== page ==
10. Alström Syndrome UK begins....funding obtained  Alström Syndrome UK charity is founded and the first family conference is held in 1998. Funded by Awards for All.  7 Families attend.  1999 Doctors hold impromptu clinics in hotel rooms  Doctors gain understanding through seeing more patients.  Patients and doctors work together to develop better care .  We start up a web site www.alstrom.org.uk and begin to develop family support.  All this from the back bedroom whilst working full time and looking after two children whose problems seem to be ever increasing.

  11. Matthew  Heart problems increase from 21 years  Hearing loss diagnosed  Fitted with 3 different pacemakers  Problems do not subside and he is referred to Papworth for a heart transplant.  Transplant doctors would have liked to have seen him 12 months earlier.  First offer of a heart is received 4 hours after going on the transplant list- later found not suitable.  Two days after going on the list he receives a heart.  Soon after the heart transplant he went into kidney failure and sadly died 8 days after transplantation.  Matthew was 25 years old and a student at the University of Central Lancashire studying social science.

  12. Matthew (9-2-1978 to 1-5-2003)

  13. Charlotte  At 19 operation for an illeal conduit.  Aged 27 kidney failure and needs dialysis.  After 5 episodes of pulmonary oedema, dialysis is increased to 4 x per week.  Charlotte’s heart cannot cope very well with the dialysis and starts to fail.  Referred for a combined heart and kidney transplant.  Obstacles to listing mean there is a year delay before she goes on the transplant list.  On 28 th April 2010 Charlotte gets the call that a heart and kidney are available for her.  Charlotte died on the 29 th April 2010 she never awoke from the surgery.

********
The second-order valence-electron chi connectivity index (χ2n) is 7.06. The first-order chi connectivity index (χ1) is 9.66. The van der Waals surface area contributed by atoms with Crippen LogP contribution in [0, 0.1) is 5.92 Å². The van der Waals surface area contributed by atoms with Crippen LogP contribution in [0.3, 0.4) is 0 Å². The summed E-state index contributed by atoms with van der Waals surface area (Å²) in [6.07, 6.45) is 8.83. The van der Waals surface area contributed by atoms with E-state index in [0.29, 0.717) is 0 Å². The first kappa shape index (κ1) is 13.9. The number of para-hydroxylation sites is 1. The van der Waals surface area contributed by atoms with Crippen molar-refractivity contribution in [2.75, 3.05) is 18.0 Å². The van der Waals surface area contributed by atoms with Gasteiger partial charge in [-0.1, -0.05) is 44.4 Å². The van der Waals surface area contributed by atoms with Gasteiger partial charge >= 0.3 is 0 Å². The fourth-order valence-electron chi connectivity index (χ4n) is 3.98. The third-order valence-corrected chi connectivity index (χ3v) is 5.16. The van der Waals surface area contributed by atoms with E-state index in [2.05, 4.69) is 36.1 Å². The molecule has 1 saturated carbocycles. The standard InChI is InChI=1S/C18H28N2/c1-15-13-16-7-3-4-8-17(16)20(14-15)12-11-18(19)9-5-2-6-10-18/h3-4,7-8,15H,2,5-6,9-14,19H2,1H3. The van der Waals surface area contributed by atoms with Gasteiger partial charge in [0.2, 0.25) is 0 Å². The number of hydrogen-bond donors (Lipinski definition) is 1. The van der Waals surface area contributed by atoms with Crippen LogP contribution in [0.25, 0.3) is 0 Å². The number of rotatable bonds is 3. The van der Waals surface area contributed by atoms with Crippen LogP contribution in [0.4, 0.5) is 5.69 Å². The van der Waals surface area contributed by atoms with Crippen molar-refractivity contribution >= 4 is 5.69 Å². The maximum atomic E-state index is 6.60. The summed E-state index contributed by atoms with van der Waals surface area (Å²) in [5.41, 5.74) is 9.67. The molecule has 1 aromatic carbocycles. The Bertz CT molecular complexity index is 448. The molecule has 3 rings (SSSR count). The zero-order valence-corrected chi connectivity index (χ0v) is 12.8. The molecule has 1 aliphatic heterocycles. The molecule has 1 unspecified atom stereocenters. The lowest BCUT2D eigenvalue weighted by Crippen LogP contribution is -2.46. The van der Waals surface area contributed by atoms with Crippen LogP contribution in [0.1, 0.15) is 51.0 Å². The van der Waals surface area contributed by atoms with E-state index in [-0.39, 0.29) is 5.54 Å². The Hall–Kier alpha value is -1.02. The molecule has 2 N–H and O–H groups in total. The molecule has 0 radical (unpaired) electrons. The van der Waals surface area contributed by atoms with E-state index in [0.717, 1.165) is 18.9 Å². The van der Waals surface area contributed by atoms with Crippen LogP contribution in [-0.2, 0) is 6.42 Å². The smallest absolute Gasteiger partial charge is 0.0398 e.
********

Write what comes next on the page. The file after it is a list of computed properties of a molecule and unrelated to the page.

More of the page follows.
14. Charlotte ( 11.04.1981 to 29.04.2010) and fiancé Andre

  15. Perceptions  Not what we expected children to be like!  Not what we expected hospitals to be like!  Multiple hospital visits-No co-ordination of care  No information about the disease even when diagnosed  No medical expertise-No care pathway -No knowledge of what to test  A&E diagnosis and care-Poor care when in-patients  Transplant referrals made far too late  An NHS with no protocols for treating rare diseases  No adequate social care packages  Attitude issues- Oh she’s now thought of something else that's wrong!

  16. Matthew and Charlotte  Ahead of their time  Trail Blazers – multi-disciplinary clinics set up on the back of the experience of what they went through.  National Commissioning Group Funding for AS clinics in recognition of the highly specialised services required by patients.  Family Support now available and medical expertise beginning to grow.  Big Lottery Medical and Scientific Funding obtained to begin fundamental research into what is happening and why  BBC Children in Need Funding for children’s activities  Raised awareness of life with a rare disease and helped to instigate change.  Not what we would have asked for- but a privilege to know.